The Knowledge to Act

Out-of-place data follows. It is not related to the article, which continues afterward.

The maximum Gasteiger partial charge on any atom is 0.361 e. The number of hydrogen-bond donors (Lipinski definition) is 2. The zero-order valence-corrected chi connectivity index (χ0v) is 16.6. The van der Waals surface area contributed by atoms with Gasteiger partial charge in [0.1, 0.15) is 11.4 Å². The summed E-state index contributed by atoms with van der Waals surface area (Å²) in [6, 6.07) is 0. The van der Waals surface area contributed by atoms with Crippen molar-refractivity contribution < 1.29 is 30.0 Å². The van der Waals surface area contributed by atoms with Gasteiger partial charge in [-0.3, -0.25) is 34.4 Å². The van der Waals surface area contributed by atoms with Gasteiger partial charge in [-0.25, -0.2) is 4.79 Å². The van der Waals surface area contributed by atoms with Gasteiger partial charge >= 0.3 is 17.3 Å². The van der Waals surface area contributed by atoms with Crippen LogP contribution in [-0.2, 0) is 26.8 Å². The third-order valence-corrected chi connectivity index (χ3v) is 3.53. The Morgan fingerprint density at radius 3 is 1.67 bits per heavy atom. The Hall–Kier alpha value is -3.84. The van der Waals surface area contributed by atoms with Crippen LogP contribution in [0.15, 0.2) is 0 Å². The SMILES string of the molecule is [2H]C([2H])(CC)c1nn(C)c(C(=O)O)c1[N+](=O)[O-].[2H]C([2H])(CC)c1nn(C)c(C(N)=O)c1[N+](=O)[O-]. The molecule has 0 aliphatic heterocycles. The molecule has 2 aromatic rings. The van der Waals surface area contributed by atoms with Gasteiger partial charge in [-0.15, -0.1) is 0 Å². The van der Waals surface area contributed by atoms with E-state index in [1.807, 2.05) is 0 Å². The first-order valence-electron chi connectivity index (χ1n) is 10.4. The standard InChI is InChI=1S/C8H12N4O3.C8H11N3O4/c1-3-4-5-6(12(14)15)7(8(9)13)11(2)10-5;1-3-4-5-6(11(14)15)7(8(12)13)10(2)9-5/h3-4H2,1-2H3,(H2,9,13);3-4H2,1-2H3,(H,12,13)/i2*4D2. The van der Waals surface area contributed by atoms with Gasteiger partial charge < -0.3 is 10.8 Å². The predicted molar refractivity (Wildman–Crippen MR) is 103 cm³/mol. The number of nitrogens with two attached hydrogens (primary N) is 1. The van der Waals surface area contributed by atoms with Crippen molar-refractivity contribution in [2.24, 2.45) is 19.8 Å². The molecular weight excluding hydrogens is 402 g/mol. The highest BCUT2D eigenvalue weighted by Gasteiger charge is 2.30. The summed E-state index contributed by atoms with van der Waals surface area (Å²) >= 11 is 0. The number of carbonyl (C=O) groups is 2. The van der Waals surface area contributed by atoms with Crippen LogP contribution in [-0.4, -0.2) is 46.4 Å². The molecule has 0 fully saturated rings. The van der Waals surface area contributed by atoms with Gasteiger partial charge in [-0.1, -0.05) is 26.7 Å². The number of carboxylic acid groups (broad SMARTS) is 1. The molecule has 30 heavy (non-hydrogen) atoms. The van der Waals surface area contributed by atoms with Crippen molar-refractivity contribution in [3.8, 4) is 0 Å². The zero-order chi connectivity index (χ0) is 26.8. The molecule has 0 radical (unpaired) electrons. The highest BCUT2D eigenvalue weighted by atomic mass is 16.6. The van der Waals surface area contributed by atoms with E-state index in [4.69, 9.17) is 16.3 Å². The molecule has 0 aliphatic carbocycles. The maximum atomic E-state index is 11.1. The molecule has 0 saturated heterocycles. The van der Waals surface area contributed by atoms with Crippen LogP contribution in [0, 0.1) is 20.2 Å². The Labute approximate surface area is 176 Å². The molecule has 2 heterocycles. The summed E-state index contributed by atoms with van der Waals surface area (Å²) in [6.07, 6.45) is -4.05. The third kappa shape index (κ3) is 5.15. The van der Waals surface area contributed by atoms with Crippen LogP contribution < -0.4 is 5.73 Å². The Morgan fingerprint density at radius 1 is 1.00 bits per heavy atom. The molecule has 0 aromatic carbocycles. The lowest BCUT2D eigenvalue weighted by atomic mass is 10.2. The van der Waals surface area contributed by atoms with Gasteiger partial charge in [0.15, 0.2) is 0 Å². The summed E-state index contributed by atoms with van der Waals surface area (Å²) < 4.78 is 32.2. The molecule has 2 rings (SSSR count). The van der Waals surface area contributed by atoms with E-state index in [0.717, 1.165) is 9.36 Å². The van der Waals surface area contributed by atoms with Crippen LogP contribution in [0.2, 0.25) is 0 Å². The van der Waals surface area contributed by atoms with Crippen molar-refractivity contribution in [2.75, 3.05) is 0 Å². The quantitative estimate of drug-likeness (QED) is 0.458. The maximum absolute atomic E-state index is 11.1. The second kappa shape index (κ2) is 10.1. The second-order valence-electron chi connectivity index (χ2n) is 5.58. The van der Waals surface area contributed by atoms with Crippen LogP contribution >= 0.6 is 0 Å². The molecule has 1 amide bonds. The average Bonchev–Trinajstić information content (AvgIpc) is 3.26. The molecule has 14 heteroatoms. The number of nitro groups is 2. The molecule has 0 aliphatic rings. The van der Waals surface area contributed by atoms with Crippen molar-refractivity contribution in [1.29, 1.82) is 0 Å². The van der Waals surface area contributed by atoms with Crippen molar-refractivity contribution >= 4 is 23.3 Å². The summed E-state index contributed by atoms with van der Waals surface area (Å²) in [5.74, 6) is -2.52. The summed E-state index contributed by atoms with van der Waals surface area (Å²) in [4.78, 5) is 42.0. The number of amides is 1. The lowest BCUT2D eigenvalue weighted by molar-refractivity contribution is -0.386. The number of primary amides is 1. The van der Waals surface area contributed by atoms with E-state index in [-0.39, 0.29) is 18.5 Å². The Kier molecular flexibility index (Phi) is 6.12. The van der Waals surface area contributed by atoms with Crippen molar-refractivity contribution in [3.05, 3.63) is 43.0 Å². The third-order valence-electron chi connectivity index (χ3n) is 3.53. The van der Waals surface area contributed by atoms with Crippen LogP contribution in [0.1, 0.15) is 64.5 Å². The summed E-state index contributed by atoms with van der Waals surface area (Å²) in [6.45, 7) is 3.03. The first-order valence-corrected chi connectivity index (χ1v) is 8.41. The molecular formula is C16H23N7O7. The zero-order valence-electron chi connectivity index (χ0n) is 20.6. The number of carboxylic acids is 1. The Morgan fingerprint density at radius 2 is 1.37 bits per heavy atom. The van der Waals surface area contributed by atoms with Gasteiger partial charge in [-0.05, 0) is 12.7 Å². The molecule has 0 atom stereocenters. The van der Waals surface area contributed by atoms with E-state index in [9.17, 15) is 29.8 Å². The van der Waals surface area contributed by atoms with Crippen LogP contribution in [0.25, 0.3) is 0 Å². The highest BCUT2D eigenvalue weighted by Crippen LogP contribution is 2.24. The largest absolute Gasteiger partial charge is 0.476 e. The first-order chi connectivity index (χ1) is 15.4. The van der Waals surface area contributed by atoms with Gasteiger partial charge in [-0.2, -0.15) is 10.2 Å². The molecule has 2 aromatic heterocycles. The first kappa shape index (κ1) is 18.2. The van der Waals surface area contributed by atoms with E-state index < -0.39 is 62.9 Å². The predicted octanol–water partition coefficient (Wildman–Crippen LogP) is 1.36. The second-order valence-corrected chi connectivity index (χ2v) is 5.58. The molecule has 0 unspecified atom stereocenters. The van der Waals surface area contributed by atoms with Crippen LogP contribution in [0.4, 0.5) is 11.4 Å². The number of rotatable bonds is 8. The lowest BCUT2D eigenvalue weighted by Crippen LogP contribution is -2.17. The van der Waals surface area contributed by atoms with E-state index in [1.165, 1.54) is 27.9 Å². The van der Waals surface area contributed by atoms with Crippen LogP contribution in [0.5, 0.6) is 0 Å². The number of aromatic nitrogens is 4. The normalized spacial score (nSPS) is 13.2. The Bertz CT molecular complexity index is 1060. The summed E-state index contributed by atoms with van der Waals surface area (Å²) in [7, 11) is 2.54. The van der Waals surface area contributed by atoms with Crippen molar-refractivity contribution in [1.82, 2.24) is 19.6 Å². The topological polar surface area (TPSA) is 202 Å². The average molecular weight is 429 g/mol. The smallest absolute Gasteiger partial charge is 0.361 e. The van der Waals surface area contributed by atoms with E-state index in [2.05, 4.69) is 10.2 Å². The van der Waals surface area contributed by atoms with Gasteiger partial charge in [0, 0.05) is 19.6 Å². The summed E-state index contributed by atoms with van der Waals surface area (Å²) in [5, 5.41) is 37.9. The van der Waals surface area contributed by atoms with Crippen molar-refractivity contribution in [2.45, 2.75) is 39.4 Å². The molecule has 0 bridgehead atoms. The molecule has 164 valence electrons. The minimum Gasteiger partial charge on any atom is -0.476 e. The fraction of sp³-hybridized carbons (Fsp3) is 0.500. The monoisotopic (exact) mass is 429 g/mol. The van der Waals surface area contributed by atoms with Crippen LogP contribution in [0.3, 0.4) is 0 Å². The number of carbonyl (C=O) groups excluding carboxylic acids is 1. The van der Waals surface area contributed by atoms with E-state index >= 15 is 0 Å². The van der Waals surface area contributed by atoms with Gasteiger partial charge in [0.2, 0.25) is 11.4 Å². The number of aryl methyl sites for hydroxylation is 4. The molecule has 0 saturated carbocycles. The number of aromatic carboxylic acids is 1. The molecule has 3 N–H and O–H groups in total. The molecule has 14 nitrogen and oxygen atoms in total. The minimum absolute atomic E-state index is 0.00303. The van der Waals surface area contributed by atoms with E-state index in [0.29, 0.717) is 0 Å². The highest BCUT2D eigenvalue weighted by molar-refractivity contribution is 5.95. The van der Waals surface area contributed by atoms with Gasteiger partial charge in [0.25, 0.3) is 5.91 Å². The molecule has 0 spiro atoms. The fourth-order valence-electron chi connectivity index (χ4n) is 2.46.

How do workers in authoritarian states engage in protest, and how do they choose from available protest strategies? Through analysis of Chinese migrant labor protests from 2007 to 2008, the author examines how structural change expanded opportunities for protest and how migrants took advantage of those opportunities. Where formal organization is prohibited, informal ties facilitate protest by providing material support and information. Although traditional kinship ties provide material support, urban ties between workers with no connections before migrating to the cities provide information. Workers with access to urban ties are both more likely to engage in protest and more likely to engage in nonviolent protest through informal bargaining or the legal system. Little is known about the process of collective action among workers in authoritarian states, and understanding how Chinese migrant workers engage in labor protests despite prohibitions on formal organization sheds light on this phenomenon.